5.

W. Watanabe, D. Kuroda, K. Itoh, and J. Nishii, “Fabrication of Fresnel zone plate embedded in silica glass by femtosecond laser pulses,” Opt. Express 10, 978–983(2002), http://www.opticsexpress.org/abstract.cfm?URI=OPEX-10-19-978 [CrossRef] [PubMed]

6.

N. Takeshima, Y. Kuroiwa, Y. Narita, S. Tanaka, and K. Hirao, “Precipitation of silver particles by femtosecond laser pulses inside silver ion doped glass,” J.Non-Cryst. Solids 336, 234–236(2004) [CrossRef]

7.

N. Takeshima, Y. Kuroiwa, Y. Narita, S. Tanaka, and K. Hirao, “Precipitation of Silver Particles by Femtosecond Laser Pulses inside Silver-ion Doped Glass,” J. Ceram. Soc. Jpn. Supplement 112-1, PacRim5 Special Issue 112[5], S887(2004)

OCIS Codes
(050.1950) Diffraction and gratings : Diffraction gratings
(140.7090) Lasers and laser optics : Ultrafast lasers
(160.2750) Materials : Glass and other amorphous materials
(320.2250) Ultrafast optics : Femtosecond phenomena

ToC Category:
Research Papers

History
Original Manuscript: June 29, 2004
Revised Manuscript: August 3, 2004
Published: August 23, 2004

Citation
Nobuhito Takeshima, Yutaka Kuroiwa, Yoshihiro Narita, Shuhei Tanaka, and Kazuyuki Hirao, "Fabrication of a periodic structure with a high refractive-index difference by femtosecond laser pulses," Opt. Express 12, 4019-4024 (2004)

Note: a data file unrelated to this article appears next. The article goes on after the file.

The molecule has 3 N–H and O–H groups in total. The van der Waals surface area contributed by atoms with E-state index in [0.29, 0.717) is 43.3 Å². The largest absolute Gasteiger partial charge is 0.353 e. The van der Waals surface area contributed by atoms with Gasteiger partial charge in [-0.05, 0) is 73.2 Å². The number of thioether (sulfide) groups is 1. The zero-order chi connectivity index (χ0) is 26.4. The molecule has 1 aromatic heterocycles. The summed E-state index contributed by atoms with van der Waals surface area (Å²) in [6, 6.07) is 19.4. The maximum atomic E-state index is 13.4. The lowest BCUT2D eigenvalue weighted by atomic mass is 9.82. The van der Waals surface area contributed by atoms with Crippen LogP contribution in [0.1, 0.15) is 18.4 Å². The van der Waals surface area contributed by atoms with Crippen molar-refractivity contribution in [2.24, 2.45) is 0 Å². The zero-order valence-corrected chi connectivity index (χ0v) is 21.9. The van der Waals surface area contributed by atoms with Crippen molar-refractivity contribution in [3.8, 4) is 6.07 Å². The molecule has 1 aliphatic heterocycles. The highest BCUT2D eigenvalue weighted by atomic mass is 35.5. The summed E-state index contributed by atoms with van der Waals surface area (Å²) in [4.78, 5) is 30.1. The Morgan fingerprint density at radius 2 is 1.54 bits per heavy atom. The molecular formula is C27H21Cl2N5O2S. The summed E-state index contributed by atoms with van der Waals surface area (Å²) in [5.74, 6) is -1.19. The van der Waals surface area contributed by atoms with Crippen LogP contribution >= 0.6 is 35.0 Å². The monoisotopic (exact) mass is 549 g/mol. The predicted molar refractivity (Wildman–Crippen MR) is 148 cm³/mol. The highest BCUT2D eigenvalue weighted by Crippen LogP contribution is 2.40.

http://www.opticsinfobase.org/oe/abstract.cfm?URI=oe-12-17-4019


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References

  1. K. M. Davis, K. Miura, N. Sugimoto, and K. Hirao, �??Writing waveguides in glass with a femtosecond laser,�?? Opt. Lett. 21, 1729-1731(1996) [CrossRef] [PubMed]
  2. E. N. Glezer, and E. Mazur, �??Ultrafast-laser driven micro-explosions in transparent materials,�?? Appl. Phys. Lett. 71, 882-884(1997) [CrossRef]
  3. K. Kawamura, N. Sarukura, M. Hirano, and H. Hosono, �??Holographic encoding of fine-pitched micrograting structure in amorphous SiO2 thin films on silicon by a single femtosecond laser pulse,�?? Appl. Phys. Lett. 78, 1038-1040(2001) [CrossRef]
  4. E. N. Glezer, M. Milosavljevic, L. Huang, R. J.Finlay, T.-H. Her, J. P. Callan, and E. Mazur, �??Three-dimensional optical storage inside transparent materials,�?? Opt. Lett. 21, 2023-2025(1996) [CrossRef] [PubMed]
  5. W. Watanabe, D. Kuroda, K. Itoh, and J. Nishii, �??Fabrication of Fresnel zone plate embedded in silica glass by femtosecond laser pulses,�?? Opt. Express 10, 978-983(2002), <a href="http://www.opticsexpress.org/abstract.cfm?URI=OPEX-10-19-978">http://www.opticsexpress.org/abstract.cfm?URI=OPEX-10-19-978</a> [CrossRef] [PubMed]
  6. N. Takeshima, Y. Kuroiwa, Y. Narita, S. Tanaka, and K. Hirao, �??Precipitation of silver particles by femtosecond laser pulses inside silver ion doped glass,�?? J.Non-Cryst. Solids 336, 234-236(2004) [CrossRef]
  7. N. Takeshima, Y. Kuroiwa, Y. Narita, S. Tanaka, and K. Hirao, �??Precipitation of Silver Particles by Femtosecond Laser Pulses inside Silver-ion Doped Glass,�?? J. Ceram. Soc. Jpn. Supplement 112-1, PacRim5 Special Issue 112[5], S887(2004)